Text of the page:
Video captures former Merriam Public Works Director Randy Carroll pulling up to the city fuel truck in the public works garage and filling his personal truck with gas.
Carroll then pulls out of the garage and hoses off the floor to cover his tire tracks.
It's a scene captured multiple times in 19 videos over the course of roughly a year from October 2014 to September 2015.
"I would say that we were all a little bit in a state of shock," said Merriam City Administrator Chris Engel. "But obviously when you have video footage of it, it's hard to dispute."
41 Action News has exclusively obtained those videos after taking the City of Merriam to court to get them.
Engel was one of the first people to see the videos.
It led to Carroll being fired from his job after working for the city for 34 years.
Video camera set up after suspicion
Public Works employee Randy Fine brought Engel the videos after Fine set up a GoPro camera based on suspicions Carroll, who was Fine's boss, was stealing gas.
"He saw something that was wrong, he pointed it out and we absolutely appreciate that from all our employees," Engel said.
Court records and the videos show Fine made it increasingly difficult for Carroll to steal the gas, including placing other city vehicles in the way so Carroll had to move them.
In one instance, Fine wrapped up the hose so it would be more difficult to untwist to get gas.
Another time, Fine disconnected wires to the fuel truck, which must be turned on to use.
In one video, you can see Carroll having trouble, so he lifts up the hood of the fuel truck to reconnect wires to get the gas.
After getting the gas, the video shows Carroll pulling his truck out and then moving a city vehicle, which was there before he arrived, into that spot.
The video then shows Carroll washing his truck with city equipment for the next several minutes.
Court records also say another video Fine gave police, but not city leaders, shows Carroll urinating on the floor while he's hosing off his tire tracks.
When the 41 Action News Investigators asked Engel how he would characterize what Carroll did, he said, "Theft...theft, betrayal of the public trust."
On May 19, 2016, Carroll pleaded guilty to felony official misconduct in Johnson County Court. A felony theft charge against him was dropped in exchange for that guilty plea.
The 41 Action News Investigators asked Carroll after he left the courthouse why he stole gas from the city.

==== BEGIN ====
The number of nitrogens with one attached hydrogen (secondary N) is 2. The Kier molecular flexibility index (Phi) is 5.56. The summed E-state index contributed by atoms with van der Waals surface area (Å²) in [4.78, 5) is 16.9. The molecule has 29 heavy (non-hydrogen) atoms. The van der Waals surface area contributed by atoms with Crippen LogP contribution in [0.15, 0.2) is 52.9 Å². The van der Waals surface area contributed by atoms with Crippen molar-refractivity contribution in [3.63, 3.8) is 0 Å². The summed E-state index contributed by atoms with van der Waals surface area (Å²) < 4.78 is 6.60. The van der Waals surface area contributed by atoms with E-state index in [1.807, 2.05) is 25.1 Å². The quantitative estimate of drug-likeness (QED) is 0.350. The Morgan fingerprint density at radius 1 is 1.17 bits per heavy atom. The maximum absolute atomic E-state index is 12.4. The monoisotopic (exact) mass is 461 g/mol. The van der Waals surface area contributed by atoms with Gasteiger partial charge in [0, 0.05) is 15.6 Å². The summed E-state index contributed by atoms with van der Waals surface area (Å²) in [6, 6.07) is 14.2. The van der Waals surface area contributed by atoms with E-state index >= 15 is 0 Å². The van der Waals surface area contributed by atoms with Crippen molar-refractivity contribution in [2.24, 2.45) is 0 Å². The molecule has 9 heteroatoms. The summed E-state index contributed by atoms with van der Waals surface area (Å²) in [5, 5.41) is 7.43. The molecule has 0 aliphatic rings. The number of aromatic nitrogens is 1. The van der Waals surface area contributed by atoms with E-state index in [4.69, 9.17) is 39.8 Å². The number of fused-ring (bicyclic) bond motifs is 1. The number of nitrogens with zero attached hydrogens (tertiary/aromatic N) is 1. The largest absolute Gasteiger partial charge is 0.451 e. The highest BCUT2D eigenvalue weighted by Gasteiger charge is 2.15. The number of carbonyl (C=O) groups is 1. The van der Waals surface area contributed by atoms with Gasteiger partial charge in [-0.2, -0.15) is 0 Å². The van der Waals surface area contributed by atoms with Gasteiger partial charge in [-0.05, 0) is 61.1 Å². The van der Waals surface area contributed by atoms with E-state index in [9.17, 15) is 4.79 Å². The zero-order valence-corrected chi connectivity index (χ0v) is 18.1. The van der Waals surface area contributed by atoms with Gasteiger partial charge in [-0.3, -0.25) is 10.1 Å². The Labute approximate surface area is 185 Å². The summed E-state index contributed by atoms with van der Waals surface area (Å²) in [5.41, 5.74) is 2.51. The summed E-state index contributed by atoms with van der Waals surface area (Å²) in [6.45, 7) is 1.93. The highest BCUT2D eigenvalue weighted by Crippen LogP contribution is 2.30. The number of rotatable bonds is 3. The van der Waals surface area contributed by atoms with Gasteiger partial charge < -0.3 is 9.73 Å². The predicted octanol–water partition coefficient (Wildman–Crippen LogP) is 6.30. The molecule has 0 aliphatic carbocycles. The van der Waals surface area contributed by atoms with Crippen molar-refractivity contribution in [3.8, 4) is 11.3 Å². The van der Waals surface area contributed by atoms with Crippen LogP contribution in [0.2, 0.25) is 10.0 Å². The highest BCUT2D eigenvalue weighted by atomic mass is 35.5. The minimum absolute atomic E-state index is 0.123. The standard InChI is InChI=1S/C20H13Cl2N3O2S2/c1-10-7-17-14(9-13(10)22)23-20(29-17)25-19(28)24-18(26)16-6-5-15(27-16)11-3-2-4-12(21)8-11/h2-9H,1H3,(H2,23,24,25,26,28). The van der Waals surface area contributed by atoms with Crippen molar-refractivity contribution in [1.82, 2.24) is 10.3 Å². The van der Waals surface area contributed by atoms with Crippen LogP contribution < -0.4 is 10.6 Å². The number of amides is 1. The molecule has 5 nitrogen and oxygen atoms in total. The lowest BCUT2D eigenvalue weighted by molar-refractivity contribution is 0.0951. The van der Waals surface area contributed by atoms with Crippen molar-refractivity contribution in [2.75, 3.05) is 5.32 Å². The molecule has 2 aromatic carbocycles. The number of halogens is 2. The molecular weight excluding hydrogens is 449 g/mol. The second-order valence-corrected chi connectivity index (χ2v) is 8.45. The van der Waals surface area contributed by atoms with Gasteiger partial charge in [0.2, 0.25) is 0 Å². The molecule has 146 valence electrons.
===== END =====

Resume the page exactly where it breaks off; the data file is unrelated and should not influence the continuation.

Carroll did not answer, but his attorney Jay Norton said, "He doesn't have comment at this time."
Before Carroll was sentenced in July, he told the judge he made a mistake and felt remorse.
"I apologize to the City of Merriam," Carroll told the judge. "It was never for personal gain, it was always for the City of Merriam."
But court records show the city was paying Carroll an extra $400 a month on top of his salary to cover expenses for his personal vehicle, including gas.
After Carroll left the courthouse following his July sentencing to 18 months probation, the 41 Action News Investigators asked him if $400 a month the city gave him was not enough.
Carroll walked away without saying a word.
Merriam Public Works makes changes
Since Carroll was fired from his job, there have been changes at Merriam Public Works to make sure what Carroll did never happens again.
Specifically, the gas tanks for the lawn mowing equipment have now been equipped with a meter to better keep track of gas usage.
Record keeping has also been transferred from public works to the city's finance department.
"It's an internal control that needed to occur," Engel said.
The 41 Action News Investigators first asked the City of Merriam for the Fine videos last July. But city leaders refused, claiming they were part of Carroll's protected personnel file.
41 Action News fought back and took the city to court.
The judge ruled the videos are public record, opening the way for 41 Action News viewers to see them.
Records 41 Action News obtained show that fight cost the City of Merriam more than $8,600 in legal fees. Those bills will be paid by a company called Midwest Public Risk.
Records show the city has paid more than $144,000 to that company for various types of insurance for the current budget year.